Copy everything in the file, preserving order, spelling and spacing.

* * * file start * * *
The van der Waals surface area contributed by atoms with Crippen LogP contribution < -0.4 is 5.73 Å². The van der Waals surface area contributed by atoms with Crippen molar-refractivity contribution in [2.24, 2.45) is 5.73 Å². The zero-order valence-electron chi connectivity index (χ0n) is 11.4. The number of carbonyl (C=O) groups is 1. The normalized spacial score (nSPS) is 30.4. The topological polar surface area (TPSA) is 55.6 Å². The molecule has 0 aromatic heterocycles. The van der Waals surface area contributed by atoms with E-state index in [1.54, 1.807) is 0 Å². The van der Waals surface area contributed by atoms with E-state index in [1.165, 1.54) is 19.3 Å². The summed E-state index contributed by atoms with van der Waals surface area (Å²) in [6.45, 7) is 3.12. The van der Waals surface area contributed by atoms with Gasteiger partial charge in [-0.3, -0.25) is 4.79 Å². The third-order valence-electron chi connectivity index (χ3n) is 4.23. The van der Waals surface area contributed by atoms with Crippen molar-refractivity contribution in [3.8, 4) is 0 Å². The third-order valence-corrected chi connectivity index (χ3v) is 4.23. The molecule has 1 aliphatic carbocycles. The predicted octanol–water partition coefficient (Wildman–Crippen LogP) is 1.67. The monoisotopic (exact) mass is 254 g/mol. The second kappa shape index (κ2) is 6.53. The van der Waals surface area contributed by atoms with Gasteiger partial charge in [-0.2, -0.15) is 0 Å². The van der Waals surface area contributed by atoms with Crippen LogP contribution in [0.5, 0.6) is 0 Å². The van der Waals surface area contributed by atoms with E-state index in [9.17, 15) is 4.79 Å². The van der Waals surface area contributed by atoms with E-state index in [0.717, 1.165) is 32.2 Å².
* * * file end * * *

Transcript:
The van der Waals surface area contributed by atoms with Crippen LogP contribution < -0.4 is 5.73 Å². The van der Waals surface area contributed by atoms with Crippen molar-refractivity contribution in [2.24, 2.45) is 5.73 Å². The zero-order valence-electron chi connectivity index (χ0n) is 11.4. The number of carbonyl (C=O) groups is 1. The normalized spacial score (nSPS) is 30.4. The topological polar surface area (TPSA) is 55.6 Å². The molecule has 0 aromatic heterocycles. The van der Waals surface area contributed by atoms with E-state index in [1.54, 1.807) is 0 Å². The van der Waals surface area contributed by atoms with E-state index in [1.165, 1.54) is 19.3 Å². The summed E-state index contributed by atoms with van der Waals surface area (Å²) in [6.45, 7) is 3.12. The van der Waals surface area contributed by atoms with Gasteiger partial charge in [-0.3, -0.25) is 4.79 Å². The third-order valence-electron chi connectivity index (χ3n) is 4.23. The van der Waals surface area contributed by atoms with Crippen molar-refractivity contribution in [3.8, 4) is 0 Å². The third-order valence-corrected chi connectivity index (χ3v) is 4.23. The molecule has 1 aliphatic carbocycles. The predicted octanol–water partition coefficient (Wildman–Crippen LogP) is 1.67. The monoisotopic (exact) mass is 254 g/mol. The second kappa shape index (κ2) is 6.53. The van der Waals surface area contributed by atoms with Gasteiger partial charge in [-0.2, -0.15) is 0 Å². The van der Waals surface area contributed by atoms with Crippen LogP contribution in [0.5, 0.6) is 0 Å². The van der Waals surface area contributed by atoms with E-state index in [9.17, 15) is 4.79 Å². The van der Waals surface area contributed by atoms with E-state index in [0.717, 1.165) is 32.2 Å².